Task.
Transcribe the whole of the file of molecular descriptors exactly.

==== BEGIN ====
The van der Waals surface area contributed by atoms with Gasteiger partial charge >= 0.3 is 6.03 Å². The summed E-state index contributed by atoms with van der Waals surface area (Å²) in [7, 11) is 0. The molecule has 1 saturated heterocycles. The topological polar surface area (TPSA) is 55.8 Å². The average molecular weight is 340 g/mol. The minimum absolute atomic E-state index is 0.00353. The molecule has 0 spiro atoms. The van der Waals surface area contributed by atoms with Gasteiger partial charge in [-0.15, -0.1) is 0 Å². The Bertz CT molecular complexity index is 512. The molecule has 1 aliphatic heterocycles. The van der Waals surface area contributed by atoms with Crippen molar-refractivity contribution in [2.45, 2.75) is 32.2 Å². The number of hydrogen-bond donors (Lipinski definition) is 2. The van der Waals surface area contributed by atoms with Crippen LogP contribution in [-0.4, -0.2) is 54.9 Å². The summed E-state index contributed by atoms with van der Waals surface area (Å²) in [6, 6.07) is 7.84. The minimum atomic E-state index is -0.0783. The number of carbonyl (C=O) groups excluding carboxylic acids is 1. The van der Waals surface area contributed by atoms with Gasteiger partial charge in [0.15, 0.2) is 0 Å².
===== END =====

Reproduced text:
The van der Waals surface area contributed by atoms with Gasteiger partial charge >= 0.3 is 6.03 Å². The summed E-state index contributed by atoms with van der Waals surface area (Å²) in [7, 11) is 0. The molecule has 1 saturated heterocycles. The topological polar surface area (TPSA) is 55.8 Å². The average molecular weight is 340 g/mol. The minimum absolute atomic E-state index is 0.00353. The molecule has 0 spiro atoms. The van der Waals surface area contributed by atoms with Gasteiger partial charge in [-0.15, -0.1) is 0 Å². The Bertz CT molecular complexity index is 512. The molecule has 1 aliphatic heterocycles. The van der Waals surface area contributed by atoms with Crippen molar-refractivity contribution in [2.45, 2.75) is 32.2 Å². The number of hydrogen-bond donors (Lipinski definition) is 2. The van der Waals surface area contributed by atoms with Crippen LogP contribution in [-0.4, -0.2) is 54.9 Å². The summed E-state index contributed by atoms with van der Waals surface area (Å²) in [6, 6.07) is 7.84. The minimum atomic E-state index is -0.0783. The number of carbonyl (C=O) groups excluding carboxylic acids is 1. The van der Waals surface area contributed by atoms with Gasteiger partial charge in [0.15, 0.2) is 0 Å².